Government & Politics

Missouri Supreme Court: Greitens' alleged victim must turn over phone for examination

Five things to know about the Greitens scandal

A St. Louis grand jury on Feb. 22 indicted Missouri Gov. Eric Greitens on a felony charge of invasion of privacy.
Up Next
A St. Louis grand jury on Feb. 22 indicted Missouri Gov. Eric Greitens on a felony charge of invasion of privacy.

Gov. Eric Greitens' alleged victim will have to turn over her phone for examination Monday after the Missouri Supreme Court rejected her petition to block the examination of her cellphone.

The woman’s attorney, Scott Simpson, confirmed Saturday that the state’s high court rejected her petition to reverse an order by St. Louis Judge Rex Burlison requiring his client to turn over her phone for forensic inspection ahead of Greitens' criminal trial.

Simpson had argued in a filing Friday that the examination of the woman’s phone constituted “a gross violation of her privacy that victimizes her again, and is wholly unnecessary when narrower means of discovery are available.”

In a phone call Saturday, he said it was disappointing the court would allow his client’s privacy to be invaded “in a case that deals with whether my client’s privacy was invaded in the first place.”

Greitens, who faces bipartisan calls for his resignation, will go to trial next month on a felony indictment for invasion of privacy based on allegations that he took the woman’s photo without her consent – while she was blindfolded, bound and partly nude – in order to keep her from speaking about an extramarital affair.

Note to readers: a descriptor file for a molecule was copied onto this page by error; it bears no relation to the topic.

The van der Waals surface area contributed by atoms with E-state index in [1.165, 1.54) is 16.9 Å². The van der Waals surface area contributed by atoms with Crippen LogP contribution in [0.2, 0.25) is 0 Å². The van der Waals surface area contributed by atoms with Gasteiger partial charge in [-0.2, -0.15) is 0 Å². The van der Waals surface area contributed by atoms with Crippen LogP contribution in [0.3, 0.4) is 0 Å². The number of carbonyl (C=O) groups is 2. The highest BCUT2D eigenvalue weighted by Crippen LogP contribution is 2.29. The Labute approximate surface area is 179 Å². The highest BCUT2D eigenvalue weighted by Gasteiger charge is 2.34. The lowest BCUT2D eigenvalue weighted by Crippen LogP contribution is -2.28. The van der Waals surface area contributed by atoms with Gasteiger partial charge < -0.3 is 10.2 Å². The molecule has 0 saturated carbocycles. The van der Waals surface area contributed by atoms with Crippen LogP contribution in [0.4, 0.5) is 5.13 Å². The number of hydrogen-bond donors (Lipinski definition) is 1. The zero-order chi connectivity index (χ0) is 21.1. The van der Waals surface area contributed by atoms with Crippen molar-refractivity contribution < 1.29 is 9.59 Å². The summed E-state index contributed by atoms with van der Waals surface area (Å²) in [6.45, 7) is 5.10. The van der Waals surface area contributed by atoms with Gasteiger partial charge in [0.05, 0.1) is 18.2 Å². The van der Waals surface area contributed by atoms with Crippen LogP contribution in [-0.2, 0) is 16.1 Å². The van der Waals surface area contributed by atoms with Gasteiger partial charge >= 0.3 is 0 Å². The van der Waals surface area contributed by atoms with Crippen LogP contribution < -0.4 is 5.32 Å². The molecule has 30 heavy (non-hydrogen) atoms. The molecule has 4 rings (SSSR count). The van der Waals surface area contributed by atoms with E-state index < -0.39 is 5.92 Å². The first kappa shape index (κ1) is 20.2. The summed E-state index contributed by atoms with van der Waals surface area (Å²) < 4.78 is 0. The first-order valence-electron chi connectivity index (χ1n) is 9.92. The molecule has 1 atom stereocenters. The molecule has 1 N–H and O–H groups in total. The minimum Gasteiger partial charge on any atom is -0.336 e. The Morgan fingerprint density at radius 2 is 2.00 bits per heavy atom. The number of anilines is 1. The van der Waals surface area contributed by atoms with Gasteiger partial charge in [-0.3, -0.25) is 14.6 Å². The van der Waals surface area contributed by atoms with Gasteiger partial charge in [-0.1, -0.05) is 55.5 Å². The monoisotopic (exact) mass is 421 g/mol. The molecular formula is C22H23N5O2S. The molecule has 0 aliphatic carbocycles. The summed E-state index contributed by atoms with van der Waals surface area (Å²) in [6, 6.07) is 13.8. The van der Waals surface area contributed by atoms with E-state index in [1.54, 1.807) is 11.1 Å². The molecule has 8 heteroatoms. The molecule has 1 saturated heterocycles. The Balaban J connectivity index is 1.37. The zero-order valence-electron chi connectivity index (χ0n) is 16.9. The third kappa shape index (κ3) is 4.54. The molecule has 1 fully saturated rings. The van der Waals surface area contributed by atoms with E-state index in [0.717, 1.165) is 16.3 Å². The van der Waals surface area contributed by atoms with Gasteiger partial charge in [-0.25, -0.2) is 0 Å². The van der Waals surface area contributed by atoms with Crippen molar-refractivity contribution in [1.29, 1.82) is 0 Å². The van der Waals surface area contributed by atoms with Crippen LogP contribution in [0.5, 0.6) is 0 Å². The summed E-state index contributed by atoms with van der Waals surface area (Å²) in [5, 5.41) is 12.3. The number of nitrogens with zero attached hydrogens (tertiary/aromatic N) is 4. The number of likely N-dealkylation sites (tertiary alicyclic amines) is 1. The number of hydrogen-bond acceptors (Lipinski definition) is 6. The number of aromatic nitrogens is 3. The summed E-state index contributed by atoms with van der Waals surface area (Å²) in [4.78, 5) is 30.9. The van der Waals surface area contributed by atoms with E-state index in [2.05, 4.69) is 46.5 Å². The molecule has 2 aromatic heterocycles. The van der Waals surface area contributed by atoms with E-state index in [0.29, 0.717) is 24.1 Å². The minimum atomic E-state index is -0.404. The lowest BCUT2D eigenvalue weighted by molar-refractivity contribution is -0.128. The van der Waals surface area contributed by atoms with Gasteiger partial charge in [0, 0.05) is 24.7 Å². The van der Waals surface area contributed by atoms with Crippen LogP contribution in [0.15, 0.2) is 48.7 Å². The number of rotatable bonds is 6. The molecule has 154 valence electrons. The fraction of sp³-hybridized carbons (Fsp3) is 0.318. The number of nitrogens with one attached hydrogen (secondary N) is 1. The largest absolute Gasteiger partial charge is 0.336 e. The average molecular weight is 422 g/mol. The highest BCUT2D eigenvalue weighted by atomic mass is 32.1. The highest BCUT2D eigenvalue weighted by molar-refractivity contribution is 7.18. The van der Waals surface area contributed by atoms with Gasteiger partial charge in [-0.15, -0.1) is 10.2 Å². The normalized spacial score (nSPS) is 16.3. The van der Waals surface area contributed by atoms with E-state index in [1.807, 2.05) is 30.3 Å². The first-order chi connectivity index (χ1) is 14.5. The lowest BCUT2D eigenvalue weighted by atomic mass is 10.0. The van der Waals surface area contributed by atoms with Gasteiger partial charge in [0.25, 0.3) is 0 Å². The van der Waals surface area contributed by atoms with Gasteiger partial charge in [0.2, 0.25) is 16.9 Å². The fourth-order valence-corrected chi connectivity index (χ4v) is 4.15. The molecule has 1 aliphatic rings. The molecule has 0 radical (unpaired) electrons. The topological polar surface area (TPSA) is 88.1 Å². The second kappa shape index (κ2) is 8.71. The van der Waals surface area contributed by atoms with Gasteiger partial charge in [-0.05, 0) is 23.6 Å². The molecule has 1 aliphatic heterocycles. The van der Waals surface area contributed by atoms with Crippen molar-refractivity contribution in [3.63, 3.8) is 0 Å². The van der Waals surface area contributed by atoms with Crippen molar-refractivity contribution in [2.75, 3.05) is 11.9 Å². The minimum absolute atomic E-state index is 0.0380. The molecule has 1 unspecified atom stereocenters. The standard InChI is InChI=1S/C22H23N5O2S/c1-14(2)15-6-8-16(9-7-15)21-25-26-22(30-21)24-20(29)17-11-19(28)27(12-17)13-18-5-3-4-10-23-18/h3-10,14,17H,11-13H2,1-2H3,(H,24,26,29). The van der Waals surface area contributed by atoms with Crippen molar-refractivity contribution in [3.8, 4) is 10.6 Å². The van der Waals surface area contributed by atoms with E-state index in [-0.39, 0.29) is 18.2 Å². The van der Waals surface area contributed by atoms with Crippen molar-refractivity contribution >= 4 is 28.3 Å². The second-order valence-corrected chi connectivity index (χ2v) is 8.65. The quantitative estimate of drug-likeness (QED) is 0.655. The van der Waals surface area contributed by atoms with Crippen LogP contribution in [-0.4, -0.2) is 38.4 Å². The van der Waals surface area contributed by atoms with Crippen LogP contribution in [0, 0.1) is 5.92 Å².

Lawmakers found the woman's testimony credible in a report released earlier this month, which outlines additional allegations that the governor coerced the woman into a sexual encounter.

Greitens' attorneys have repeatedly challenged the woman's credibility, and the judge granted their request Monday to require the woman to turn over her phone for third-party forensic inspection.

The governor's legal team did not immediately comment Saturday on the high court's decision or the potential significance of the woman's phone to the case.

The governor has refused to answer directly whether he took the photo, but he has repeatedly asserted that he has done nothing illegal and contended that he is the victim of a smear campaign.

The woman's ex-husband, who first made the allegations against the governor public, will also have to turn over his phone per the judge's order.

That man's attorney, Al Watkins, revealed this past week that he received $100,000 in cash from an anonymous source before his client's allegations against the governor became public. Watkins is set to be deposed in the case Monday.

The woman told a House committee last month that her ex-husband had repeatedly promised to ruin the governor after he confronted her about the affair. He released the surreptitious recording he made of that conversation to the media in January, spurring the criminal and legislative investigations into the governor.

The allegations surfaced shortly after the governor delivered his annual State of the State address. Audio from The Associated Press.